The panel discussion on "Haredim and the Holocaust" recently aired on Channel 1 should have included the views of the Lubavitcher Rebbe (Chabad's so-called "King Messiah"), Rabbi Menachem Schneerson.
On the subject of the Holocaust, the Rebbe wrote as follows: "It is clear that 'no evil descends from Above,' and buried within torment and suffering is a core of exalted spiritual good. Not all human beings are able to perceive it, but it is very much there. So it is not impossible for the physical destruction of the Holocaust to be spiritually beneficial. On the contrary, it is quite possible that physical affliction is good for the spirit" ("Mada Ve'emuna," Machon Lubavitch, 1980, Kfar Chabad).
Schneerson goes on to compare God to a surgeon who amputates a patient's limb in order to save his life. The limb "is incurably diseased ... The Holy One Blessed Be He, like the professor-surgeon...seeks the good of Israel, and indeed, all He does is done for the good.... In the spiritual sense, no harm was done, because the everlasting spirit of the Jewish people was not destroyed."
The Rebbe's stance, therefore, is clear: The Holocaust was a good thing because it lopped off a disease-ravaged limb of the Jewish people - in other words, the millions who perished in the Holocaust - in order to cleanse the Jewish people of its sins.
There is logic in this theology: If God is indeed omnipotent, knows everything and controls the world ("God presides over the trials of 4 billion people all day long, every day without a moment's rest"), which implies divine supervision on an individual and collective basis, then the Holocaust took place not only with his knowledge, but also with his approval.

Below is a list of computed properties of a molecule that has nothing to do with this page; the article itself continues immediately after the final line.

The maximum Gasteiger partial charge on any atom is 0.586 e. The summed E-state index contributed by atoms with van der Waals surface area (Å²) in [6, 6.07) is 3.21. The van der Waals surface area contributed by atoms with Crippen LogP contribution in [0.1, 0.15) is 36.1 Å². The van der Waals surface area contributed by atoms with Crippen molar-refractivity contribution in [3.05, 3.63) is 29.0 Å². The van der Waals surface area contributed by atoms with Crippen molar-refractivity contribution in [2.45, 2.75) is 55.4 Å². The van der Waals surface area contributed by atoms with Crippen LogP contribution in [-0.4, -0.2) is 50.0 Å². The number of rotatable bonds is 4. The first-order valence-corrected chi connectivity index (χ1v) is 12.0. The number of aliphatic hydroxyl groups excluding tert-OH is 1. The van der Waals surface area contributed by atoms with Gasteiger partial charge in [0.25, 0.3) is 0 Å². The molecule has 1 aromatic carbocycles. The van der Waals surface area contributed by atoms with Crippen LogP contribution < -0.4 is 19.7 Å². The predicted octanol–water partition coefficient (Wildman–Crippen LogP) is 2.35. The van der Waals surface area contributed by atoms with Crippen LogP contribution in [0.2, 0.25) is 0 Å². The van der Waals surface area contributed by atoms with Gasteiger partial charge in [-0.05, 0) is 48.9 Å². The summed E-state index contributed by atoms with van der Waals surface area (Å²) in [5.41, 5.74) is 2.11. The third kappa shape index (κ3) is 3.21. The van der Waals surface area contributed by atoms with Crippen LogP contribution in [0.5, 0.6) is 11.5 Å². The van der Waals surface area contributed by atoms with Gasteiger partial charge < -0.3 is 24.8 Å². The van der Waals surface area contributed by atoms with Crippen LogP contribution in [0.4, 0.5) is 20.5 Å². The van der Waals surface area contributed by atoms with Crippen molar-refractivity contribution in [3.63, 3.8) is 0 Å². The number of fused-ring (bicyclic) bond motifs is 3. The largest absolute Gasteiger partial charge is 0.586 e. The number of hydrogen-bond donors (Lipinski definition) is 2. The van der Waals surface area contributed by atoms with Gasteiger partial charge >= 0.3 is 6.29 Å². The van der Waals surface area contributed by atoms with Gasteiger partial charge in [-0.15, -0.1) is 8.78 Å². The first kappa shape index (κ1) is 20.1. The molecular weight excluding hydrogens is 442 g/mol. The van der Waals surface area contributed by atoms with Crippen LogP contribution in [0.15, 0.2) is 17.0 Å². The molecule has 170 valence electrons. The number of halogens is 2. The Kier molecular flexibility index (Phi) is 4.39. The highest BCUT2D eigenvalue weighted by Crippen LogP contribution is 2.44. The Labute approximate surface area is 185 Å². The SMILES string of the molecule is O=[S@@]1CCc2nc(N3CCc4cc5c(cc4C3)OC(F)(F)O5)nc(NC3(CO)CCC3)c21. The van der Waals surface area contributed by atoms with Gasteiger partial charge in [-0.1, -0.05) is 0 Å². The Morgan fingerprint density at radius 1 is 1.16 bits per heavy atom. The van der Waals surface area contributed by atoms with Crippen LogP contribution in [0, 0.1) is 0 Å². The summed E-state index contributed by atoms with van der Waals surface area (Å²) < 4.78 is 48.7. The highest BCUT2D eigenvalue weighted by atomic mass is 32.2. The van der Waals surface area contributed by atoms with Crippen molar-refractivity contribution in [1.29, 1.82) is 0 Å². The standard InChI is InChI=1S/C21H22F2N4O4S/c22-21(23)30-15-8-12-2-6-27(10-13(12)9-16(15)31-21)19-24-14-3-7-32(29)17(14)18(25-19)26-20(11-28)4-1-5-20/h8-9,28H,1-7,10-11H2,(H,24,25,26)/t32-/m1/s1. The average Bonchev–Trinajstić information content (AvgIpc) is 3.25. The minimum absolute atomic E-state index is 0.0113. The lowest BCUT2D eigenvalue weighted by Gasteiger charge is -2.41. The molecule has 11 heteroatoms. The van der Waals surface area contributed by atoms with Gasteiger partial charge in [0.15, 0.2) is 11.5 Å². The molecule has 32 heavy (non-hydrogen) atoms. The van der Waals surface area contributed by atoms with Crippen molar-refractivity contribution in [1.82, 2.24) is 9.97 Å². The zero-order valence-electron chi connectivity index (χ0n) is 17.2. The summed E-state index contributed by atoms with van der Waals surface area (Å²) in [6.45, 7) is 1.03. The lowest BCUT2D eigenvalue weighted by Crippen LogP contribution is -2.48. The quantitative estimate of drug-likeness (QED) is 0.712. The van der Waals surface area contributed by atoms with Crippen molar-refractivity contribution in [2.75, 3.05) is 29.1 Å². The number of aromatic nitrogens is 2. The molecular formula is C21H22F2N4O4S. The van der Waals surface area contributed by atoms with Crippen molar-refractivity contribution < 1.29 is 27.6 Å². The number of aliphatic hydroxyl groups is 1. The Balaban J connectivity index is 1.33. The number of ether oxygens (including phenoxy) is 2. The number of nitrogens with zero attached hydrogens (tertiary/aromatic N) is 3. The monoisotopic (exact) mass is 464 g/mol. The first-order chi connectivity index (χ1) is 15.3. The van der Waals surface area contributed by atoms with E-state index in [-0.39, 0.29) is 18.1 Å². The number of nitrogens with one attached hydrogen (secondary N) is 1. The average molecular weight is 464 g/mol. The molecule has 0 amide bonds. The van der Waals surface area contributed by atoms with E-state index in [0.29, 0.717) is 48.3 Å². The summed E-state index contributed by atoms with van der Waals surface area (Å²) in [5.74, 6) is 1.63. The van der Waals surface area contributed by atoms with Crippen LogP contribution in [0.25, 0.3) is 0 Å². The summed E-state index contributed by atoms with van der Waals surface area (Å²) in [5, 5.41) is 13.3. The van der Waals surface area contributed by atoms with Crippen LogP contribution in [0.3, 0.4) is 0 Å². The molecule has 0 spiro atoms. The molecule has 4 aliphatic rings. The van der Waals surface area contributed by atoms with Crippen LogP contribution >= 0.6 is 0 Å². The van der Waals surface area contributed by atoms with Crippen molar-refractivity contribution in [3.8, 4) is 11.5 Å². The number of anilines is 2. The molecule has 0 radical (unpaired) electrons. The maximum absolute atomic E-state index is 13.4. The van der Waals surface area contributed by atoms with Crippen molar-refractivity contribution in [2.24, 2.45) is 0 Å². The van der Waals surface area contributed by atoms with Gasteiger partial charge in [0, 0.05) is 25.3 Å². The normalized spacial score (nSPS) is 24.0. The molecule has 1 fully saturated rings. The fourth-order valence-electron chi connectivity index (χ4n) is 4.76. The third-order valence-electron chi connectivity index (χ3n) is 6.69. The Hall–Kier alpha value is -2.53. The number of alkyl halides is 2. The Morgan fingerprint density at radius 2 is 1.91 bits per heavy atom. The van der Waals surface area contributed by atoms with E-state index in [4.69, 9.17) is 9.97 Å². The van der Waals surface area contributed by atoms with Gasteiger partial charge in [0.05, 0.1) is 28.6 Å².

Schneerson does not accept the idea of "hester panim," or God's face being turned away, to explain why He was not present when 1.5 million Jewish children were murdered. According to some religious Jews, this hester panim was a consequence of man's sins, and, above all, the sins of the Jewish people. Schneerson says that God was there, and that he wanted the Holocaust to happen. But because it is inconceivable, in his view, for God to commit evil, he portrays the Holocaust as a positive event, all the more so for the Jews.
After this text was published in the summer of 1980, kicking up a storm, Chabad claimed it was based on an inaccurate Hebrew translation of talks that the Rebbe delivered in Yiddish. The Rebbe, they said, had no idea his remarks were being published. It seems hard to believe Schneerson would not go over every word published in his name, let alone a text put out in Hebrew by Machon Lubavitch in Kfar Chabad.
In fact, there is a document written by the Rebbe himself, in Hebrew, which bears his statements about the Holocaust. The late Chaika Grossman, a leader of the underground in the Bialystok ghetto, who survived the war and served as a Knesset member for several terms, published an article in Hamishmar newspaper on August 22, 1980, quoting Schneerson and expressing her profound shock at his words. On August 28, 1980, the Rebbe sent her a reply on his personal stationary. The letter, apparently typewritten, contains a number of corrections in his own handwriting, and is signed by him. In it, the Rebbe confirms everything in the published text.
His remarks, Schneerson explained, were based on the Torah. Hitler was a messenger of God in the same sense that Nebuchadnezzar is called "God's servant" in the Book of Jeremiah (chapter 25). The "surgery" he spoke of was such a massive corrective procedure that the suffering (i.e., the murder of the Jews) was minor compared to its curative effect.
I was invited to take part in this television debate, but my appearance was canceled at the last moment, perhaps because of my opinions on the subject. The truth is, there are no "Haredim." There are Haredi groups and Haredi individuals, and their conduct during and after the Holocaust took different forms. Since the Holocaust, Jews have wrestled with this issue and continue to do so. Rabbi Schneerson's views are one of many.
But Chabad is a large and influential Hasidic dynasty. It has a messiah who lived and died, and many look forward to his resurrection. In this respect, Chabad is a kind of semi-Christian movement. Therefore it is important to know what its leader said. The "King Messiah" did not deny the Holocaust. He justified it.
The author is a Holocaust scholar.